So England easily beat India at the cricket to take 2-0 lead in the test series. The match was chiefly memorable for an unusual incident just before the tea-break on the third day. Ewan Morgan had just whacked the last ball before tea to the boundary fence and the batsmen had run three. Kumar the Indian fieldsman made an heroic effort to save the boundary, but everybody thought he had failed and the ball had run over the boundary to become 'dead'. He threw in the ball to the wicket keeper very nonchalantly and Ian Bell the England batsman who had scored 137 not out began to stroll towards the pavilion for his cup of tea and cucumber sandwich.
However, Mukand the Indian fielder thought that he wasn't sure that the ball had run 'dead' and took off the bails with the ball in hand and then appealed for Bell to be given out, 'run out'. The umpires called for a TV replay and sure enough the ball had been still 'live' and strictly obeying the Laws of the game, they gave Bell out.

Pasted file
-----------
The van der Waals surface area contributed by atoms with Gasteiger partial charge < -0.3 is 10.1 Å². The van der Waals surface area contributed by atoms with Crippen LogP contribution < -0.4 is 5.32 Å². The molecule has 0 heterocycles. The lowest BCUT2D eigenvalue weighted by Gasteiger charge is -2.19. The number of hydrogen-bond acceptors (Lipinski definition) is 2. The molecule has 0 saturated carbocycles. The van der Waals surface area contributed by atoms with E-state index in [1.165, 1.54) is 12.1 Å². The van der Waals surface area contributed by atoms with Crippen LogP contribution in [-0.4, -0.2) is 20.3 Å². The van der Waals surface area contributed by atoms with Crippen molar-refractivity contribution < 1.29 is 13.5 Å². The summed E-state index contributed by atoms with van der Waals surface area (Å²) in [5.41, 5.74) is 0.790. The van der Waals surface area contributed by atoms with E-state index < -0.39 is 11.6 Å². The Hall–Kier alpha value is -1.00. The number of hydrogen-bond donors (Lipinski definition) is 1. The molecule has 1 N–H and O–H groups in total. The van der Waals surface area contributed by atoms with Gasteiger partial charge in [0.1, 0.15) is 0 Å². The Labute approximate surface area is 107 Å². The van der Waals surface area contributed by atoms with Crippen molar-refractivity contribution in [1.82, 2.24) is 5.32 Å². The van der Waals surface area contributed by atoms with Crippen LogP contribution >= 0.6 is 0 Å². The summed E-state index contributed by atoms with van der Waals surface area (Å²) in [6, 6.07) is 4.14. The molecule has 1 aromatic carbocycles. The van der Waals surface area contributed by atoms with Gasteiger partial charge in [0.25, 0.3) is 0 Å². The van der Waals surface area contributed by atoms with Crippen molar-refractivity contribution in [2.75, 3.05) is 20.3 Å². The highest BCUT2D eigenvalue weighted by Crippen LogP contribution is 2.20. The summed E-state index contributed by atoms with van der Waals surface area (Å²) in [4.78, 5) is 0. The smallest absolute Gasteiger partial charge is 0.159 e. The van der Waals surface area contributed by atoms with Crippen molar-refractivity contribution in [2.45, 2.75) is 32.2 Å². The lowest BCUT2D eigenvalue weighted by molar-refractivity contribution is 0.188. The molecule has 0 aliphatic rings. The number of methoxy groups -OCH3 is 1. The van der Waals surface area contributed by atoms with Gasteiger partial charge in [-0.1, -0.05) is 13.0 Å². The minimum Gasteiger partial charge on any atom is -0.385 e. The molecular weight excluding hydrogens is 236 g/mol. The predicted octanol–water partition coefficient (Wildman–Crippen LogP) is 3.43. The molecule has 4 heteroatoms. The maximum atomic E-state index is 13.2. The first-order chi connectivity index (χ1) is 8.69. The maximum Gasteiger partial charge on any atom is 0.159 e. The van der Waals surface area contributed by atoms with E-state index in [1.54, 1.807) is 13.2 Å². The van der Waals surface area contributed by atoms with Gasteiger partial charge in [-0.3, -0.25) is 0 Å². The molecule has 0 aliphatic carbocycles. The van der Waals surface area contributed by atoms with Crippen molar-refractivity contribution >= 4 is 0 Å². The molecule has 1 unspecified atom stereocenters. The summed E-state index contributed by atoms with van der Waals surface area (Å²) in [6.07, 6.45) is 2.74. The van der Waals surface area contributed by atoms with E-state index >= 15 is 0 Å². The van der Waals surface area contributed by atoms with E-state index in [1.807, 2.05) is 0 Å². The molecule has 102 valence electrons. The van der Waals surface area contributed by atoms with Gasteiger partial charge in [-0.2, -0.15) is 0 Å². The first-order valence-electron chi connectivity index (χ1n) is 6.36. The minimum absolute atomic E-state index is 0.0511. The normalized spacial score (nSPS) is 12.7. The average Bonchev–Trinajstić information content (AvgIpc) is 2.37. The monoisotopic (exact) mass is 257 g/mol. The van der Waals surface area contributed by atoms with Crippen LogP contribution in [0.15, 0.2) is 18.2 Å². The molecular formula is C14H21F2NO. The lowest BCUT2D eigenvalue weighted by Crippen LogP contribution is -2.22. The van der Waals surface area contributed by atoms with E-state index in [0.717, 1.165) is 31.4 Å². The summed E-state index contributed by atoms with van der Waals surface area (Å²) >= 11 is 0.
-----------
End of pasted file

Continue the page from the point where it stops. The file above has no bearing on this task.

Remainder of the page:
This incensed the crowd, since it seemed like gamesmanship. The Indians couldn't get Bell out and so had undertaken a subterfuge to pretend that the ball had gone dead when it was still alive. Of course, there was nothing intentional about it and Bell should have stayed in his crease until the umpires had indicated that the tea break had begun, but everyone's body language, including that of at least one umpire was giving that impression.
In the end, better spirits triumphed and the appeal was withdrawn so Bell could resume his innings after tea. In real life it didn't matter. Bell only scored another 22 runs before he was out, caught in the slips, and the margin of the England victory was over 370, but it did restore a good relationship between the two teams and most spectators are happy that the Spirit has overcome the Law. Which is why they say that cricket will be the only game played in heaven.